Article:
# Use of a solenoid for inductance

• Mr Davis 97
In summary, solenoids are used as inductors because they are designed to maximize magnetic fields and produce mechanical kinetic results. While local currents in a circuit can induce a small magnetic field, they are usually not as powerful as a solenoid and do not have a noticeable effect on current and voltage. Therefore, entire circuits do not have inductor properties.
Mr Davis 97
Although I'm sure the answer is obvious, but why are solenoids used as inductors? Why don't entire circuits in general have inductor properties, since the entire circuit creates magnetic fields? More specifically, why don't random points along a circuit do the same thing as a solenoid (retain a magnetic field) since they create fields too? Is it because the solenoid is more powerful thus it affects on current and voltage are more noticeable?

Local currents in a circuit WILL induce a small amount of local magnetic field ,which usually are of no importance for the circuit.
A solenoid is a component which is designed with the specific intention of maximizing a magnetic field, often for the purpose of producing a mechanical kinetic result, such as turning a switch on or off..

Mr Davis 97

## 1. What is a solenoid?

A solenoid is a coil of wire that is tightly wound in a cylindrical shape. It is often used to create a magnetic field when an electric current is passed through it.

## 2. How does a solenoid create inductance?

A solenoid creates inductance by producing a changing magnetic field when an electric current flows through it. This changing magnetic field induces a voltage in the solenoid, which opposes the change in current and creates inductance.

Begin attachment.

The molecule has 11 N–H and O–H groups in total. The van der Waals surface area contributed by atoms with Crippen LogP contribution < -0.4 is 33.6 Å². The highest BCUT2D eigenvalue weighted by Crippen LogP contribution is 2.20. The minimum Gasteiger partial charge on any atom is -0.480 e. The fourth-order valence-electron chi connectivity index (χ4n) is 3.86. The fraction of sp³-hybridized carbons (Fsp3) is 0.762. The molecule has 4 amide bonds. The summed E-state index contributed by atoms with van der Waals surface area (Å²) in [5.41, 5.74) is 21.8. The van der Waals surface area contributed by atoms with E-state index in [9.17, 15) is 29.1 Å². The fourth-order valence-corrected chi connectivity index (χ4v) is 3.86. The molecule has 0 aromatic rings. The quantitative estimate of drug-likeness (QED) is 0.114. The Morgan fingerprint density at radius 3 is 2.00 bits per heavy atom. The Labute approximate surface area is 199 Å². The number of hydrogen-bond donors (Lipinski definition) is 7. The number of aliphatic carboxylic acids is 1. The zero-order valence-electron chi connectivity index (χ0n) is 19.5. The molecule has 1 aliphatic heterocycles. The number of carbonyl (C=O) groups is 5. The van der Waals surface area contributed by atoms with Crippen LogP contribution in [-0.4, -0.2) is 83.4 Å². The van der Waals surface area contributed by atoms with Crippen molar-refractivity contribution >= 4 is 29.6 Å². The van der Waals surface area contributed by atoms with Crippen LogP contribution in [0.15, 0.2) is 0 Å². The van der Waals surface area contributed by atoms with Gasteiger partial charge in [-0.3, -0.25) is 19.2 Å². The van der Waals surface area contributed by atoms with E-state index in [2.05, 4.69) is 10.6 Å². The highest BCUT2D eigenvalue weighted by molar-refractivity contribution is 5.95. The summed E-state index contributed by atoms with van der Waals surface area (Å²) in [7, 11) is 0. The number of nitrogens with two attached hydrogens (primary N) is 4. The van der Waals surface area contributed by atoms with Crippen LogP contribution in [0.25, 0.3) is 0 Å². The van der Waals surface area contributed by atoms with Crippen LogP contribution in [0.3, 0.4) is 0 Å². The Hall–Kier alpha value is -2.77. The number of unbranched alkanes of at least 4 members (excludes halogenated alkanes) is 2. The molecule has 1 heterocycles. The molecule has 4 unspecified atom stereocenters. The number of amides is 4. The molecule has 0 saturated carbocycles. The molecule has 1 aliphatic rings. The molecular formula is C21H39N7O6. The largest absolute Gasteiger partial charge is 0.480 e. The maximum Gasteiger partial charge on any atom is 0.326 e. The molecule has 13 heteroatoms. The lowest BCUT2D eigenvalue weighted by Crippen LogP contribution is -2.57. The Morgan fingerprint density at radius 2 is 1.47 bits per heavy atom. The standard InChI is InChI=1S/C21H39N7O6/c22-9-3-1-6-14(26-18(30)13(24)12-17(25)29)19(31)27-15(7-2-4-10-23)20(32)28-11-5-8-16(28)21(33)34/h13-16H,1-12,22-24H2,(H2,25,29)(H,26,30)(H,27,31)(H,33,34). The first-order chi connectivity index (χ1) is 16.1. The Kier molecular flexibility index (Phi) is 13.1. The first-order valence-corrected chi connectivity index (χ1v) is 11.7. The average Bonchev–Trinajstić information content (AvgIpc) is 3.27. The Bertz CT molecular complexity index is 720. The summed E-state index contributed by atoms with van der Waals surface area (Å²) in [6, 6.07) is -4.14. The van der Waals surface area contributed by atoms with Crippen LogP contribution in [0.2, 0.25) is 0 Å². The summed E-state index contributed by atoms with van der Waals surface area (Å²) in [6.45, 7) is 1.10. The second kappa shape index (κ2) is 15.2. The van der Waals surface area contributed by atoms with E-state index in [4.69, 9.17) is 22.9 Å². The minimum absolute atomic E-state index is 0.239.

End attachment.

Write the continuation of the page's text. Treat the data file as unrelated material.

## 3. What is the formula for calculating the inductance of a solenoid?

The formula for calculating the inductance of a solenoid is L = μN²A/l, where L is the inductance in henries, μ is the permeability constant of the material inside the solenoid, N is the number of turns, A is the cross-sectional area of the solenoid, and l is the length of the solenoid.

## 4. What are some applications of solenoids in everyday life?

Solenoids have many practical applications in everyday life, such as in doorbells, speakers, and electric motors. They are also used in electronic locks, vending machines, and medical devices.

## 5. How does a solenoid differ from an electromagnet?

A solenoid is a coil of wire that creates a magnetic field when an electric current is passed through it. An electromagnet, on the other hand, is a solenoid wrapped around a ferromagnetic core, which increases its magnetic strength. Additionally, an electromagnet can be turned on and off by controlling the flow of electric current, while a solenoid remains on as long as current is flowing through it.

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